Bob Dylan, like many American acts, had to cut his teeth in the UK first...

Consider Bob Dylan: today he is considered one of the foremost singer/songwriters in US history. But if you compare how well he did popularity-wise between the US and the UK, one can see that he was almost immediately popular in the UK. His debut album, Bob Dylan, peaked at #13 on UK Album Charts in 1962. It never charted in the US in spite of it not having to make an arduous trek across the Atlantic.

By 1963, when The Freewheelin' Bob Dylan was released, the album went straight to #1 in the UK. Conversely the record peaked at #22 in the US From 1963-1970. Bob Dylan's albums consistently charted in the Top 5 in the UK. charts but it wasn't until the 1965 release of Highway 61 Revisited that he achieved the same feat in the US.

Today, Americans will clammer for Bob Dylan as one of America's greatest treasures but for a long time, the American Popular Consciousness either failed, or refused to recognize such a feat.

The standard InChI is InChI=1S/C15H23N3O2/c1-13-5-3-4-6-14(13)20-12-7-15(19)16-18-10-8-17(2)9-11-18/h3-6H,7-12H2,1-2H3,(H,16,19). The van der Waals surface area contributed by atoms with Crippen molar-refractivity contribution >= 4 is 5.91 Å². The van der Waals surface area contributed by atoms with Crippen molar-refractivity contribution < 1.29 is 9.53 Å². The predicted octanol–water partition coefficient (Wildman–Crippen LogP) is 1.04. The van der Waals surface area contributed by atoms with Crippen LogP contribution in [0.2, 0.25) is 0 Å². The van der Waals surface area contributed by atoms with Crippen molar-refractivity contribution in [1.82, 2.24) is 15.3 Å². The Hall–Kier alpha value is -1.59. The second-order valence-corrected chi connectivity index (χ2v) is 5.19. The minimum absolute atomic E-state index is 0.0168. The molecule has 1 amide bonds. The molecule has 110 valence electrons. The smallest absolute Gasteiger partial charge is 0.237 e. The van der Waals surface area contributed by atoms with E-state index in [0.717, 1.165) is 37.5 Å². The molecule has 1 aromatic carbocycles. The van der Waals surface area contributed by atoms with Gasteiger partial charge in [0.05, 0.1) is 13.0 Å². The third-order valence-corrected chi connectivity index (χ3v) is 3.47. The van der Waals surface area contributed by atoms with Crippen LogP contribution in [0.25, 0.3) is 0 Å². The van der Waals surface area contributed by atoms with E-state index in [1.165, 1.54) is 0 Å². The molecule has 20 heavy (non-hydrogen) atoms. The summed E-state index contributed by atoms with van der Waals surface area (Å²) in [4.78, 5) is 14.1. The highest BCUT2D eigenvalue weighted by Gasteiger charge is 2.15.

Meanwhile, the UK. spotted his talent from the start. Today, the problem of ever recognizing true talent, even retroactively, is more dire. A trend that once affected dozens of artists in any given year now affects an entire genre of music.

Independent music is one of the final frontiers of great music. It serves to define as music made of experimentation and creativity. Those two concepts are the focal point of independent music, but seldom of mainstream music. In the mainstream world, the term "indie" has become sullied in as the people who are controlling radio play, distribution, and advertisement of artists regard this type of music as either unmarketable, unlikely to boost the coffers. and not particularly worthy of people's time/money.


"By the time America takes notice, we'll be fully-grown!"

The independent music scene itself is so colorful and consists of dozens of sub-genres. It caters to everyone! However, any artist labeled as independent immediately alienates a majority of the American Public whether they intend to or not. Today, lacking support by a major label is admitting that as an artist you're willing to forego a certain degree of popularity for independent status. What's more, it's no longer feasible for independent artists to think that widespread recognition from the American Population will ever be realized.